FREEPORT, Texas - Thousands of residents of Texas' vulnerable Gulf Coast clogged highways heading inland yesterday as they heeded mandatory evacuation orders. Hurricane Ike churned through warm gulf waters and took aim at southeast Texas.
Facing a hurricane that Gov. Rick Perry said could have "extraordinary impact," authorities ordered the evacuation of residents of low-lying coastal areas south and east of Houston. Chemical companies and refineries shut down their plants, bracing for high winds and damaging floods.
"I can't overemphasize the danger that is facing us," Perry said in Austin. Ike is "going to do some substantial damage. It's going to knock out power, and it's going to cause massive flooding."
Nearly 1 million people along the Texas coast were ordered to flee inland ahead of the storm. But in a calculated risk aimed at avoiding total gridlock, authorities told most people in Houston, the nation's fourth-largest city, to just hunker down.
Ike was a Category 2 storm late yesterday, with maximum sustained winds of 100 mph, according to the National Hurricane Center in Miami. Forecasters predicted it would strengthen to Category 3, with winds of at least 111 mph - and possibly a Category 4 - before making landfall late today or early tomorrow.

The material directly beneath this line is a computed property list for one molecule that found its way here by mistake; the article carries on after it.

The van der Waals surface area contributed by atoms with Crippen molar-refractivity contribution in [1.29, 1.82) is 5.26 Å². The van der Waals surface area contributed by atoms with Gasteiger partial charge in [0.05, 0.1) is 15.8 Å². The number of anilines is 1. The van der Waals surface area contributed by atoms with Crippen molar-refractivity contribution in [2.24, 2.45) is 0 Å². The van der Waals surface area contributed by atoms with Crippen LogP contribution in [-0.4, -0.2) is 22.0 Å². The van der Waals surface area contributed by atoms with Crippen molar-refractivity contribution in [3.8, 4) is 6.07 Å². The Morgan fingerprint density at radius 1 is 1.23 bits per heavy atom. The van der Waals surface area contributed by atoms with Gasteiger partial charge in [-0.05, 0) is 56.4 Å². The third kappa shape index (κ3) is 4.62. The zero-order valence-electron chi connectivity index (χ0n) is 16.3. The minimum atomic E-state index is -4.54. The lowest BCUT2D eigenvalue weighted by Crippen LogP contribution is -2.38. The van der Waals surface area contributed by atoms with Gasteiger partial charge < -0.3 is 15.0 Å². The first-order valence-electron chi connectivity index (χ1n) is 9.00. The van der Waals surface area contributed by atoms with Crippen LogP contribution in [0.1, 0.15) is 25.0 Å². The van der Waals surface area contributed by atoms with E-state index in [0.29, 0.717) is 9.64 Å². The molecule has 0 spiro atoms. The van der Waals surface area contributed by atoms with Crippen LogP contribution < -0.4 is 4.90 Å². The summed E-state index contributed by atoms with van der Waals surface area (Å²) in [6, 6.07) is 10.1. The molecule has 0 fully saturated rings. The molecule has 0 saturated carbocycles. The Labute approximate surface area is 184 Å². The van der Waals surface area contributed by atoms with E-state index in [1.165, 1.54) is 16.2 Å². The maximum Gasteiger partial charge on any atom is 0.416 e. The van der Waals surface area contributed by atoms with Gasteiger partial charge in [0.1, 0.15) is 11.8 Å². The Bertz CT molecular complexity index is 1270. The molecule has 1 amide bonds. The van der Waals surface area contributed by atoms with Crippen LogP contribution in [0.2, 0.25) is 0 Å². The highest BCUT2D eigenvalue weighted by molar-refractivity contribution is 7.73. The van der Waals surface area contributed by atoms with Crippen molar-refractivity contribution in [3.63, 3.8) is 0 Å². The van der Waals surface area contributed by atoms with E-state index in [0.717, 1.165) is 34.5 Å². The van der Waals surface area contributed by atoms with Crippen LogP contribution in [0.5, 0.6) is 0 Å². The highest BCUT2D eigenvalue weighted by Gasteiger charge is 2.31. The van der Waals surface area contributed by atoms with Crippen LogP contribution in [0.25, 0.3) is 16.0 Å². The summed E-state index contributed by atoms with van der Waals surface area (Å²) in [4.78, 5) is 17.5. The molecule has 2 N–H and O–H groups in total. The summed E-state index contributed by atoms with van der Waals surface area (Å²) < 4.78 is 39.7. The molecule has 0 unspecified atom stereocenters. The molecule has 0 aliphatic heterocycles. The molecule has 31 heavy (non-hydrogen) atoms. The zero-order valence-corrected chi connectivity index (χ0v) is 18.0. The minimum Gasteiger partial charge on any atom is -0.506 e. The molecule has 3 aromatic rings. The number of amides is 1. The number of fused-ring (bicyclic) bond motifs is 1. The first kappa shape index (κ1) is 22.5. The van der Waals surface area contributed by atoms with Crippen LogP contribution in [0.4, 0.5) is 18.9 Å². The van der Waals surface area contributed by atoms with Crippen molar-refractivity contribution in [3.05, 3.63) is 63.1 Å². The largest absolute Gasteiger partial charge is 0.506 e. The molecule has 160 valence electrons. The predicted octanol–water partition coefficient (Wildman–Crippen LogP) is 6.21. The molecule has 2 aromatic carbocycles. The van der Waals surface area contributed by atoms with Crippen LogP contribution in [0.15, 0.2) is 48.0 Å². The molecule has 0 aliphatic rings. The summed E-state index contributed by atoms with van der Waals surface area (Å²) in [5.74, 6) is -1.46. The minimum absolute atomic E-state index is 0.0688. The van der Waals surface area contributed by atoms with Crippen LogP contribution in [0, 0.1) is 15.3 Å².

Most of the evacuations were limited to sections of Harris County outside Houston, as well as nearby bayous and Galveston Bay. But the 2 million residents of the city itself and 1 million in other areas of the county were asked to remain at home.
"We are still saying: Please shelter in place, or to use the Texas expression, hunker down," said Harris County Judge Ed Emmett, the county's chief administrator. "For the vast majority of people who live in our area, stay where you are. The winds will blow and they'll howl and we'll get a lot of rain, but if you lose power and need to leave, you can do that later."
The storm was expected to curl northeast after hitting the Texas coast, pushing with reduced ferocity into east Texas and Arkansas over the weekend.
Landfall is expected near Freeport, a shrimp and chemical center 60 miles south of Houston. The streets of the town were empty yesterday, in contrast to highways closer to Houston, which were jammed with people fleeing the storm.
"I'm spending the night on my shrimp boat, watching the Weather Channel on the satellite," said Rick Beale, 51, a shrimp fisherman and one of the few people left in Freeport. Standing near a line of anchored shrimp boats, Beale said he would decide today whether to "ride it out or just get out."
The biggest evacuation was from Galveston, where residents of the entire city and barrier island were ordered to leave. Traffic was sluggish but steady - a dramatic departure from the chaotic evacuation for Hurricane Rita in 2005, when huge traffic snarls left people stranded on roadsides short of gas, food and water.
Perry predicted storm surges of at least 14 feet, with some forecasters saying the surge could reach 20 feet in exposed coastal areas.
Authorities told residents outside the mandatory evacuation zones to stay off the roads and make preparations to ride out the storm at home.